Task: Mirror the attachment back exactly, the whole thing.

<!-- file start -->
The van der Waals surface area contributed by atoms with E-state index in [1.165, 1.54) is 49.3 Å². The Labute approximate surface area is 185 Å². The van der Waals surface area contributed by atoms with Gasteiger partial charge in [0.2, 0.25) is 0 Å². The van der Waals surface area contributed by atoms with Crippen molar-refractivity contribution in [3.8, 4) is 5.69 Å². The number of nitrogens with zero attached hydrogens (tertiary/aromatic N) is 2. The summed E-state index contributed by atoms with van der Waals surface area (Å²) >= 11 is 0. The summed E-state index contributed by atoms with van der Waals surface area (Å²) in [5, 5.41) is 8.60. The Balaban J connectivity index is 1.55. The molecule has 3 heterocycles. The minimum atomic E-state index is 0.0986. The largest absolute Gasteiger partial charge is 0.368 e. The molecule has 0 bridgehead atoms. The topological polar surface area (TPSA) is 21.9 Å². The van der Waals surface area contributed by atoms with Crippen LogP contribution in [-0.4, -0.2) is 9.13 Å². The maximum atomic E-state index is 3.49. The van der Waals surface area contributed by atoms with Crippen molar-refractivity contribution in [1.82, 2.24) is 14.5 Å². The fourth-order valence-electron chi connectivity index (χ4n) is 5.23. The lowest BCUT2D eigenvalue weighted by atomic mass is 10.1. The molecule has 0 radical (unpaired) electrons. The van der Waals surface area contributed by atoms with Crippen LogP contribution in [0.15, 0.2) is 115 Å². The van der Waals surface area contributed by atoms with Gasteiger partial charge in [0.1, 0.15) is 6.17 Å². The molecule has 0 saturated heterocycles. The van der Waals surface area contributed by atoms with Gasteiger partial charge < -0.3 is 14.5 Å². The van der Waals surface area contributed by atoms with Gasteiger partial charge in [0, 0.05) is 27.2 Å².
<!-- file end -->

The van der Waals surface area contributed by atoms with E-state index in [1.165, 1.54) is 49.3 Å². The Labute approximate surface area is 185 Å². The van der Waals surface area contributed by atoms with Gasteiger partial charge in [0.2, 0.25) is 0 Å². The van der Waals surface area contributed by atoms with Crippen molar-refractivity contribution in [3.8, 4) is 5.69 Å². The number of nitrogens with zero attached hydrogens (tertiary/aromatic N) is 2. The summed E-state index contributed by atoms with van der Waals surface area (Å²) >= 11 is 0. The summed E-state index contributed by atoms with van der Waals surface area (Å²) in [5, 5.41) is 8.60. The Balaban J connectivity index is 1.55. The molecule has 3 heterocycles. The minimum atomic E-state index is 0.0986. The largest absolute Gasteiger partial charge is 0.368 e. The molecule has 0 bridgehead atoms. The topological polar surface area (TPSA) is 21.9 Å². The van der Waals surface area contributed by atoms with Crippen LogP contribution in [-0.4, -0.2) is 9.13 Å². The maximum atomic E-state index is 3.49. The van der Waals surface area contributed by atoms with Crippen molar-refractivity contribution in [1.82, 2.24) is 14.5 Å². The fourth-order valence-electron chi connectivity index (χ4n) is 5.23. The lowest BCUT2D eigenvalue weighted by atomic mass is 10.1. The molecule has 0 radical (unpaired) electrons. The van der Waals surface area contributed by atoms with Crippen LogP contribution in [0.15, 0.2) is 115 Å². The van der Waals surface area contributed by atoms with Gasteiger partial charge in [0.1, 0.15) is 6.17 Å². The molecule has 0 saturated heterocycles. The van der Waals surface area contributed by atoms with Gasteiger partial charge < -0.3 is 14.5 Å². The van der Waals surface area contributed by atoms with Gasteiger partial charge in [0, 0.05) is 27.2 Å².